If you’re trying to reduce your soy intake or following a specific diet like paleo or Whole30, you’ve probably come across this condiment and wondered “What is coconut aminos?”. You’re not alone, and we’ve got answers! Learn everything you need to know about this fermented coconut sauce, as well as uses, favorite recipes, where to buy it, and storage.
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What is Coconut Aminos?
If you are unfamiliar with this salty, tangy seasoning sauce, then welcome to a whole new world. Made from the fermented sap of coconut palm (with a bit of salt thrown in for good measure), coconut aminos can most closely be compared (in color, taste, and consistency) to soy sauce.
What does it taste like?
Before you even ask, no, it does not, in fact, taste like coconut. I wouldn’t even call it reminiscent of coconut like, say, coconut flour is. Its flavor clocks in somewhere between soy sauce and Worcestershire Sauce. Definitely milder and sweeter than soy (or it’s mostly gluten-free cousin, tamari), it has a vinegar-y tang that’s a bit closer to Worcestershire.
Is it healthy?
Depending on your preferences, it can certainly be called healthier. With nary a trace of soy, gluten (or any grains), or MSG, it’s perfect for people with certain dietary restrictions.
It clocks in with about half the sodium of soy sauce (per serving, and of course based on brand) but it’s definitely not LOW sodium. On the flip side, it’s also slightly higher in carbs. Always be sure to check your labels!
How to Use Coconut Aminos?
I’ve never been a fan of soy sauce. Despite the name of this blog, it’s simply too salty for my taste, leaving little room for seasoning to taste. We use coconut aminos almost exclusively as a substitute for soy sauce. (And occasionally for Worcestershire, but never in a Bloody Mary!)
You can find loads of unexpected places to use coconut aminos to add an umami punch to recipes. We add it to marinades like in our Balsamic Chicken Thighs or to season finished recipes, like our Steak Bites with Sweet Potatoes.
Coconut Aminos vs Soy Sauce
Soy sauce really needs no introduction. It literally is what it is: a sauce made from fermented soybean paste. Whether frying rice or dipping sushi, this ubiquitous liquid is a staple in almost every Asian dish you can think of. But it’s got its downsides.
Soy sauce is extremely high in sodium and contains gluten, which is bad news for people with allergies. It also typically contains MSG.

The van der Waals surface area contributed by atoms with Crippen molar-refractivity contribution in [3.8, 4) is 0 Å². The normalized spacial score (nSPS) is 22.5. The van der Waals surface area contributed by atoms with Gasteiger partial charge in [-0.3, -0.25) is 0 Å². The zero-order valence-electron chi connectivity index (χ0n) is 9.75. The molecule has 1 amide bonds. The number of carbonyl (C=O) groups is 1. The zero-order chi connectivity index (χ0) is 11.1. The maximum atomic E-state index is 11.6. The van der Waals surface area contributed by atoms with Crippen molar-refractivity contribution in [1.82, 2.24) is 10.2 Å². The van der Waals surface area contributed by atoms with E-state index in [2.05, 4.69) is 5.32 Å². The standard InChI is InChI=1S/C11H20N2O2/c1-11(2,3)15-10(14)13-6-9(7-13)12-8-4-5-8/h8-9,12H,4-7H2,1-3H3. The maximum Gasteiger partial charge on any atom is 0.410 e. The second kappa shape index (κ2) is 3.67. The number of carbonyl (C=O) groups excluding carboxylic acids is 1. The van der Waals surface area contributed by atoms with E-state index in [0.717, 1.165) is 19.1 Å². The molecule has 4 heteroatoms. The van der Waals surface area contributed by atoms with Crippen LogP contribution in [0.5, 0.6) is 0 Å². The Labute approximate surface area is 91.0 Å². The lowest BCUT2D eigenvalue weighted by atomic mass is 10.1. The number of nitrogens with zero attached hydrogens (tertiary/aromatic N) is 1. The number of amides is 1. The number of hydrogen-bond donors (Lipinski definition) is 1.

Coconut aminos has none of those pesky issues, plus it’s an ideal substitute for those avoiding soy by choice for dietary reasons or by necessity for medical reasons. Substitute coconut aminos 1:1 for soy soy sauce in your favorite Asian recipes.
Recipes Using Coconut Aminos
Coconut aminos can be substituted for soy sauce or Worcestershire sauce in equal measure. When seasoning to taste, be mindful of other salty seasonings in the dish.
As a Soy Sauce Substitute
- All Purpose Stir Fry Sauce
- Healthy Chicken Teriyaki Bowls
- Slow Cooker Korean Beef
- Steak Stir Fry
- Cauliflower Fried Rice
As a Worcestershire Sauce Substitute
Liquid Aminos vs Coconut Aminos
There are two types of liquid amino acids used in cooking: liquid aminos and coconut aminos. While, yes, technically coconut aminos are a “liquid,” liquid aminos are derived from soybeans (like soy sauce) rather than coconut.
Though neither can be considered “low sodium,” both liquid aminos and coconut aminos are lower in sodium than soy sauce (though coconut aminos are significantly lower than liquid aminos). They’re both also gluten and MSG free.
Coconut Aminos Pros
- I know it’s weird coming from me, but it’s less salty, both in sodium content and flavor, which gives you lots more flexibility for seasoning your food to taste without impacting the umami flavor.
- It fits so many more diets by being gluten free, grain free, soy free, wheat free, MSG free, and vegan.
- It’s the perfect soy sauce and Worcestershire sauce substitute for anyone on a Whole30, paleo, or gluten/grain free diet plan.
Coconut Aminos Cons
- It is for sure more expensive than soy sauce.
- It’s also slightly higher in carbohydrates than soy sauce so it may not be ideal for those strictly counting their macros.
- While it’s lower in sodium than soy sauce, it’s certainly not “healthy” in the traditional sense – there are no vitamins and nutrients, so treat it like you would any other condiment – sparingly.
Using coconut aminos in place of soy sauce or tamari is largely based on personal preference. If you’re following a Whole30 protocol or paleo diet, it’s a terrific condiment to stock in your pantry with a variety of uses. Used sparingly, any impact on blood sugar – or overly salty food – should be minimal.
How to Store
Coconut aminos does not need to be refrigerated but like many other fermented condiments, it’s ideal to store in a cool dark place. So yeah, I just keep mine in the refrigerator.
Where to Buy
It’s not as hard as you think to find coconut aminos. Most grocery stores have it – check the natural foods section or on the shelf near other similar condiments. Even your big box super stores carry it these days.
If you shop through online whole food retailers (like Thrive Market), they’ll certainly have it, as does Amazon.
In any event, always check the label and look for a brand with no added sugar. We’ve had good results with Bragg and Coconut Secret.
Do you love coconut aminos as much as us? Leave a comment below telling us how you use it!